There is much to learn about how and why floating objects behave as they do. A tremendous bunch of pretty smart people and many adventurous dreamers have been messing around with boat design for several thousand years. I encourage you to join them in the discovery of how things actually work......or not work.
     
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  10. bajansailor
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    bajansailor Marine Surveyor

    +1 re @messabout comments above.
    Alex, I think that you are overthinking this whole issue of patent infringement far too much.
    Even if you exactly copy an Ulstein axe bow for your boat, I very much doubt that Ulstein are going to be too bothered about it unless you set up a shipyard to build similar size vessels in direct competition against them.
    Especially if your boat is relatively small (ie a boat, not a ship).

    Please, just concentrate on these 'concrete numbers' first - you might well find later on that your bulbous (Ale)X bow is not needed. And even if you do absolutely need an (Ale)X bow on your boat, just say that it is a beer bow, and see how it works out. :)
     
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  11. portacruise
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    portacruise Senior Member

    Very good information by above posters! In the USA, I believe one way of protection is developing your invention under the umbrella of an LLC (limited liability corporation). That way, lawsuits can't come after your personal assets; if you are sued, the most you can lose is what's tied up in the corporation, which theoretically could be kept at a minimized level. Caveats, as I am not an attorney, and I don't know how it works in Canada. ( I couldn't read your screenshot, too fuzzy) By the way, a vetted and trustworthy marine engineer can probably tell you if you have something valuable, even after a brief consultation, which might be allowed legally, without jeopardizing the patent? That might save you years of time and effort getting involved in something that is not new, or meritorious. Also, being granted a patent doesn't guarantee that the design works to do what is claimed, as I understand it.
     
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  12. Ike
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    Ike Senior Member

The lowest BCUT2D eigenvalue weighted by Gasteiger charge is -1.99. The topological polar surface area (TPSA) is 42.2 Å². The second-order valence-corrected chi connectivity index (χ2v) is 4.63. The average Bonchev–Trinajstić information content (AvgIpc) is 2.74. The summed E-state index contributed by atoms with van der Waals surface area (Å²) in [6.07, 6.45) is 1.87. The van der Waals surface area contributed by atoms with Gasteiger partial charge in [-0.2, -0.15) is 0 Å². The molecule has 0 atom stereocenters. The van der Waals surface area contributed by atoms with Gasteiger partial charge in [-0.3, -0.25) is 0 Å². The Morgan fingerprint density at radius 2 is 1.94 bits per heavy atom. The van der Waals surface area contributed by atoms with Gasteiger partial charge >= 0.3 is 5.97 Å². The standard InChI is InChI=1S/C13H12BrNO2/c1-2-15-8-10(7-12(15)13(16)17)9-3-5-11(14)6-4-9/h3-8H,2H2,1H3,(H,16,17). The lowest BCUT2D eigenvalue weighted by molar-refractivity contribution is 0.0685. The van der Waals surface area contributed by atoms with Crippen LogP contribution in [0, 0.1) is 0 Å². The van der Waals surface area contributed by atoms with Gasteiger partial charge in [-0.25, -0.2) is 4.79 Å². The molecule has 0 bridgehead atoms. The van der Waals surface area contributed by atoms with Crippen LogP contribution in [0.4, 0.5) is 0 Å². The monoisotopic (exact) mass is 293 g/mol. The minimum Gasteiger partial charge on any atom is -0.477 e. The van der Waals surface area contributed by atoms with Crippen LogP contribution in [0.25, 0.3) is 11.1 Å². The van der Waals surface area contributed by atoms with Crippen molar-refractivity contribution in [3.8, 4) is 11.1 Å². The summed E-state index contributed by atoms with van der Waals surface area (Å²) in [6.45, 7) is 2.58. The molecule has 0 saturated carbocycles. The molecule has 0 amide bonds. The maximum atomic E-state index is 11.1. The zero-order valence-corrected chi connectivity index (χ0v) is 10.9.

This is a question we used to deal with frequently at USCG HQ Office of Boating Safety. First off it is really hard to patent a boat design. This is because as Gonzo said, most hull shapes have been around for thousands of years. Bulbous bows and reverse bows (such as wave piercing) have been used and reused hundreds of times. sea sleds have been made since marine engines were invented, and the list goes on... etc. So I wouldn't worry about it much. what most patents in the boat design world are for, is some specific feature of a hull shape, or a design feature or some notable characteristic such as ventilated stepped hulls. Rarely for the entire hull or boat. Does you bow infringe. No. But have a patent lawyer check it out. Money spent on this will save you grief and money spent defending yourself later. Also check with the Canadian Office of Boating safety. Their web site is Office of Boating Safety https://tc.canada.ca/en/marine-transportation/marine-safety/office-boating-safety. Canada has much more stringent regulations for small craft than the US so know before you start building. And do an SOR before you start designing.

    Construction standards for Small Boats in Canada are found at Construction Standards for Small Vessels (2010) - TP 1332 E https://tc.canada.ca/en/marine-transportation/marine-safety/construction-standards-small-vessels-2010-tp-1332-e
     
  13. BobBill
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    BobBill Senior Member

    +1, who cares if not commercial.
     
  14. clmanges
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    clmanges Senior Member

    If this helps, patents (at least to my understanding) only cover an item to the precise description given, so if your bow has, say, a slightly different angle or maybe some difference in its structural details, the patent doesn't cover it.
     

  15. gonzo
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    gonzo Senior Member

    Not necessarily. The patent may not protect the "looks" of the bow, but the technology that resulted in that shape. That means that any other shape derived from the technology is also protected.